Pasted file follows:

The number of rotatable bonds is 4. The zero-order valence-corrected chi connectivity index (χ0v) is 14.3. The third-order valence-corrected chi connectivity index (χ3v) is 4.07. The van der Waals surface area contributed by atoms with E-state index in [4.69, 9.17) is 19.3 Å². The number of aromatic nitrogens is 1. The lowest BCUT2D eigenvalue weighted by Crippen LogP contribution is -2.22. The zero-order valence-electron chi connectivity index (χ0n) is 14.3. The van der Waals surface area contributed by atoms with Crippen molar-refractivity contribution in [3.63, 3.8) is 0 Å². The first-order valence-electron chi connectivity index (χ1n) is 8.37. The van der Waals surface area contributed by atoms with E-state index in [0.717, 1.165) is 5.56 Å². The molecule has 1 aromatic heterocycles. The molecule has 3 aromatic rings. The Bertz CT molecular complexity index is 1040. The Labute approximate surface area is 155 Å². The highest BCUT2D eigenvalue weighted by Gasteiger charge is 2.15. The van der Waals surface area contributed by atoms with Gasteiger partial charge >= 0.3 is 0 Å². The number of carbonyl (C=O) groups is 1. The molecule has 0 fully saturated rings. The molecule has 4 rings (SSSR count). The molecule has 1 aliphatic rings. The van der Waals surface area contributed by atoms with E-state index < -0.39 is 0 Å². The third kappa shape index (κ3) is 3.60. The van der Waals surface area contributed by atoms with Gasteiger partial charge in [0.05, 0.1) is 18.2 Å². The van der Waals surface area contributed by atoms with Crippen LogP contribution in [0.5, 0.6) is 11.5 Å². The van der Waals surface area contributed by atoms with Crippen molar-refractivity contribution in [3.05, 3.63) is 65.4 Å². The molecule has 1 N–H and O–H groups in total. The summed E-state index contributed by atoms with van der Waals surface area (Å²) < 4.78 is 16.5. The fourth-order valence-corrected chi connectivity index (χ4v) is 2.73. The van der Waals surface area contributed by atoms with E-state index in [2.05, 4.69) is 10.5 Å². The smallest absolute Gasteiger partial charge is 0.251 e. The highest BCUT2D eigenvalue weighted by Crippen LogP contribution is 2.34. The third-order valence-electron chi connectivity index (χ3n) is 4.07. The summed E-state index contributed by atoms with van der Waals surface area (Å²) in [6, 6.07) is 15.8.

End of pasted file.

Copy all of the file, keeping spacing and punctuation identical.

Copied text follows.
The number of rotatable bonds is 4. The zero-order valence-corrected chi connectivity index (χ0v) is 14.3. The third-order valence-corrected chi connectivity index (χ3v) is 4.07. The van der Waals surface area contributed by atoms with E-state index in [4.69, 9.17) is 19.3 Å². The number of aromatic nitrogens is 1. The lowest BCUT2D eigenvalue weighted by Crippen LogP contribution is -2.22. The zero-order valence-electron chi connectivity index (χ0n) is 14.3. The van der Waals surface area contributed by atoms with Crippen molar-refractivity contribution in [3.63, 3.8) is 0 Å². The first-order valence-electron chi connectivity index (χ1n) is 8.37. The van der Waals surface area contributed by atoms with E-state index in [0.717, 1.165) is 5.56 Å². The molecule has 1 aromatic heterocycles. The molecule has 3 aromatic rings. The Bertz CT molecular complexity index is 1040. The Labute approximate surface area is 155 Å². The highest BCUT2D eigenvalue weighted by Gasteiger charge is 2.15. The van der Waals surface area contributed by atoms with Gasteiger partial charge >= 0.3 is 0 Å². The number of carbonyl (C=O) groups is 1. The molecule has 0 fully saturated rings. The molecule has 4 rings (SSSR count). The molecule has 1 aliphatic rings. The van der Waals surface area contributed by atoms with E-state index < -0.39 is 0 Å². The third kappa shape index (κ3) is 3.60. The van der Waals surface area contributed by atoms with Gasteiger partial charge in [0.05, 0.1) is 18.2 Å². The van der Waals surface area contributed by atoms with Crippen LogP contribution in [0.5, 0.6) is 11.5 Å². The van der Waals surface area contributed by atoms with Crippen molar-refractivity contribution in [3.05, 3.63) is 65.4 Å². The molecule has 1 N–H and O–H groups in total. The summed E-state index contributed by atoms with van der Waals surface area (Å²) < 4.78 is 16.5. The fourth-order valence-corrected chi connectivity index (χ4v) is 2.73. The van der Waals surface area contributed by atoms with E-state index in [2.05, 4.69) is 10.5 Å². The smallest absolute Gasteiger partial charge is 0.251 e. The highest BCUT2D eigenvalue weighted by Crippen LogP contribution is 2.34. The third-order valence-electron chi connectivity index (χ3n) is 4.07. The summed E-state index contributed by atoms with van der Waals surface area (Å²) in [6, 6.07) is 15.8.